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One Size Doesn’t Fit All - What Are Your Office Space Transformation Goals?

by Donna Chaney / June 16, 2016

 

 

Navigating the latest trends in teleworking, mobility, and open office concepts and deciding what's best for your organization can be a challenge for an organization’s management team. However, before considering the details, the management team must stop and ask: What solution best fits the goals of our organization?

Options, Options, and More Options

Open offices. Mobility. Teleworking. Huddle rooms. Getaway booths. Touchdown stations. Even rustic lodge break rooms with gas fireplaces. There’s a hundred other buzzwords out there related to office concepts that are all the rage today. They conjure images of fun and innovative workplaces, akin to the renowned Google or Facebook campuses. After all, who wouldn’t want to work in an office with an employee work lounge that looks like a neighborhood Starbucks? But when reality sets in and you start to think seriously about planning space for your organization, how do you really navigate the options and decide what the best fit for your organization is?

Start with Office Space Transformation Goals

Before you start to think about how many days a week your employees can work from home, or run out to pick up the latest issue of Progressive Architecture to pore through pictures of chic offices, there is a critical first step that you need to accomplish. You must identify the goals of your project.

As obvious as this sounds, many organizations either miss this step entirely, or don’t take the time to ensure that there is consensus with the desired outcome. In addition, many organizations try to accomplish too many goals with their projects. Any of these – not identifying goals, not getting organizational support, or expecting too much – could result in a very disappointing outcome.

There are a variety of reasons for doing an office space transformation project. Some of the more common goals include:

  • Reducing space
  • Reducing real estate and maintenance costs
  • Reducing the office utilization rate (the square footage per employee)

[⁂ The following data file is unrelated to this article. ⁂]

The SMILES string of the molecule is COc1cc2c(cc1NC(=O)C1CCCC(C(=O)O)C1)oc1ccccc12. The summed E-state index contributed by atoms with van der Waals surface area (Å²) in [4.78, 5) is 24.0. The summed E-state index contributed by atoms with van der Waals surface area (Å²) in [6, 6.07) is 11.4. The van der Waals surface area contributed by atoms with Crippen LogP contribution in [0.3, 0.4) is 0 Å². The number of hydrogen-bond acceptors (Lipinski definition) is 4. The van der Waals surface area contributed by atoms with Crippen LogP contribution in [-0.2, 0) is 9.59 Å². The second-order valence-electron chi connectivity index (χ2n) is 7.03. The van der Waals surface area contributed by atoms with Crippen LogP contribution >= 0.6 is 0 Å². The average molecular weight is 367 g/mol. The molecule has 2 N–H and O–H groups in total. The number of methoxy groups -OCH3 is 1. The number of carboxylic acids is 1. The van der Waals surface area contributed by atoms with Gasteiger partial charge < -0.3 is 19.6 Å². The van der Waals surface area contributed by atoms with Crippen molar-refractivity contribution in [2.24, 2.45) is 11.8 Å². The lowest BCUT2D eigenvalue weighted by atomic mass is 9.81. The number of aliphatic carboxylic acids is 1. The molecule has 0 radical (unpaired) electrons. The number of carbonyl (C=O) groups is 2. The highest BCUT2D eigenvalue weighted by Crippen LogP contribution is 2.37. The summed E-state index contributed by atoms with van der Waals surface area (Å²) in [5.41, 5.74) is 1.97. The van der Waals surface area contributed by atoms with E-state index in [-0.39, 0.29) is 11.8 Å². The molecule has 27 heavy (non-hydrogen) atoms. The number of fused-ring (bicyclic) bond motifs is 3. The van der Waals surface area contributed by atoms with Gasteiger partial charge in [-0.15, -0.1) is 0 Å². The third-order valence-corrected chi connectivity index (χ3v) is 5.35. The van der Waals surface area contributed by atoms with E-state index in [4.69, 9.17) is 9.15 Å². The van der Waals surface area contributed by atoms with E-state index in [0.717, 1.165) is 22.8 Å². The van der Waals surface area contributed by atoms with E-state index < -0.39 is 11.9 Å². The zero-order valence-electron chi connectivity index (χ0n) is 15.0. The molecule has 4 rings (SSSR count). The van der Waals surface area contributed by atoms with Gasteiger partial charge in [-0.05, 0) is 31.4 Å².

• Resizing the office to accommodate anticipated future personnel or workload
  • Updating the space to attract or retain talented personnel
  • Aligning the space design with the actual work of the organization
  • Designing a space to encourage collaboration
  • Accommodating updated organizational policies, such as teleworking or mobility

Identifying Goals

There are many ways to identify your goals. The first, and perhaps easiest, is whether you are responding to a directive or mandate. In the current economic climate, many organizations facing budget shortfalls need to cut expenses, and real estate costs are one of the largest target areas. If this is the case in your organization, your primary goal is to reduce your rent and possibly real estate maintenance costs. Other common examples of goals driven by organizational mandates are reducing the overall square footage, reducing the office utilization rate, or resizing the space to accommodate future personnel or workload.

Another way to identify the goal of an office space transformation project is to first start with the results – what you hope to accomplish when the project is complete. Say, for example, your employees currently work in individual offices and rarely interact, except when they are filling their coffee mugs in the morning or attending meetings in the conference room. That may be okay if their work is largely heads-down, focused, and concentrative. But if you want to establish a more collaborative environment with a stronger sense of community, the result of your project – your goal – would be an office with a mix of space types that support concentrative work but that also encourage teamwork and communication. Asking, “What exactly do we hope to accomplish with this project?” often leads directly to the primary goal. The answer could include implementing a culture of collaboration, improving work productivity, enhancing work-life balance, or attracting and retaining top talent.

Why Identify your Goals?